While reviewing DNA records maintained by Dean McGee, administrator of the McGee DNA project, it is hard to escape the conclusion that at some time in the 18th century these names were used interchangeably. Dean's website is mymcgee.com. On Dean's site you will find Thomas McKee, who was born in Saintfield, County Down and who was the husband of a woman named Hogg, in the same group of related men as numbers of my McGee ancestors.
It is striking that the names used by McKee and McGee families are so similar. James, John, Robert, William are common in every family. David is uncommon in McGees, but common among McKees, and that is about the only naming difference I can detect. I am not as familiar with names used by other surnames, but among the McKees/McGees the similarities are striking.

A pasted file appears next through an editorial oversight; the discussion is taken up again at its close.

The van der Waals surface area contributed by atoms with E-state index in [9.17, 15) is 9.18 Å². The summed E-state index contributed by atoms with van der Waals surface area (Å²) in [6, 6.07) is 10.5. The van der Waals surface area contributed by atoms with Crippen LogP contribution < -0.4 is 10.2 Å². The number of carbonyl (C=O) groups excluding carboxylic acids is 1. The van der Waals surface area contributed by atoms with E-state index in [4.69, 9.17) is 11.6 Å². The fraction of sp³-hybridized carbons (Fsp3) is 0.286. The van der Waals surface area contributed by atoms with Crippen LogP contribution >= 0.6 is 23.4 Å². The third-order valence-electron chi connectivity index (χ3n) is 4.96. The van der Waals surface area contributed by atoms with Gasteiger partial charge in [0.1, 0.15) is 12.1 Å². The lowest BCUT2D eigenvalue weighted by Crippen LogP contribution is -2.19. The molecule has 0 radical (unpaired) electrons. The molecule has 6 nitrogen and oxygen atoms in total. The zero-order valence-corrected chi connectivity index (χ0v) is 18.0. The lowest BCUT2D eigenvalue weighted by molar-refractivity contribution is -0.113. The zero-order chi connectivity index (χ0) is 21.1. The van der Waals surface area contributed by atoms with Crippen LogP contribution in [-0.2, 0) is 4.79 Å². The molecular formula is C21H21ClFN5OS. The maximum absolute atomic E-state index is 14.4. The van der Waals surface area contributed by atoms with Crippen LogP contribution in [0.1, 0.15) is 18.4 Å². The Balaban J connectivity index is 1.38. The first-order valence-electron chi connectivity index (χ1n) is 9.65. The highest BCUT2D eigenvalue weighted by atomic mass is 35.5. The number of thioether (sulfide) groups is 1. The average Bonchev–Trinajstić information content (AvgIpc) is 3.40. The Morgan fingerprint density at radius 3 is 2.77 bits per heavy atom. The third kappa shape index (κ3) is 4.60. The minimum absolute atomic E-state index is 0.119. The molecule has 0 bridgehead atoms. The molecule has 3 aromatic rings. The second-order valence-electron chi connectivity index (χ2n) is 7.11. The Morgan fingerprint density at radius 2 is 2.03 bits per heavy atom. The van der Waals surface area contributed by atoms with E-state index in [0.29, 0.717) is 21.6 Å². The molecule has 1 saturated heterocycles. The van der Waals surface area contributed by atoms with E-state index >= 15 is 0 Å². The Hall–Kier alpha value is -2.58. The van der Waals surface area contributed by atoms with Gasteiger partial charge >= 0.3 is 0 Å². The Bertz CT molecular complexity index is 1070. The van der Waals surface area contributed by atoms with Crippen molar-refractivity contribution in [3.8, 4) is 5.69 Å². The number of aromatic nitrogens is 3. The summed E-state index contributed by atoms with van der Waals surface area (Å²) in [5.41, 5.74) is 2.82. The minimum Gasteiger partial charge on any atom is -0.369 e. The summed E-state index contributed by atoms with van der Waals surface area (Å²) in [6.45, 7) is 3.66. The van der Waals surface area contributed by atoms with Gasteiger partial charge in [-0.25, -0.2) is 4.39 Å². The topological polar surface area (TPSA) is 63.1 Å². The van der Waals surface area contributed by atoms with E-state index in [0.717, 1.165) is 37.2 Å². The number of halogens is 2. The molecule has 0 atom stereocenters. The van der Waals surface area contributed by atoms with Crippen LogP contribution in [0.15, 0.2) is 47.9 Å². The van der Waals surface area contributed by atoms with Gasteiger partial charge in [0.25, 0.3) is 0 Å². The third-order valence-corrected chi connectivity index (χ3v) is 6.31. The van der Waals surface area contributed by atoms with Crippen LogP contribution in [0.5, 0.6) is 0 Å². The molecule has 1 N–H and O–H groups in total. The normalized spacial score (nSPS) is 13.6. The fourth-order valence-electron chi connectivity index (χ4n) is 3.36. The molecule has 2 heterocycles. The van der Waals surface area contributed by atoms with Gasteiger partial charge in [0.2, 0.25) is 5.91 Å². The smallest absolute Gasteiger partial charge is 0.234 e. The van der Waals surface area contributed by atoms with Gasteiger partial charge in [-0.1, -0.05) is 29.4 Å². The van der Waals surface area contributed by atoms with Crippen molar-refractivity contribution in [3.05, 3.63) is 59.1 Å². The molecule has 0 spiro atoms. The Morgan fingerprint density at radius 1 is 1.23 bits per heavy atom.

It is also true that when coming to America the spellings of many surnames changed, either by the bearers who may have been illiterate or by those responsible for recording them, many of whom would not have been familiar with the Scots-Irish spellings.
I know we will probably never identify the time when the spelling of the name MacAodha began to separate into several anglicized spellings, but it is certainly important to keep your eyes open to every possible spelling when looking for Scots-Irish ancestors. Certainly for those who participate in a DNA project it will be important to be signed up for as many projects as possible with names anything like one's own.
Maybe we all have a vote to decide a common name. Maybe we could agree upon something neutral, with the same meaning, like Fitzhugh!
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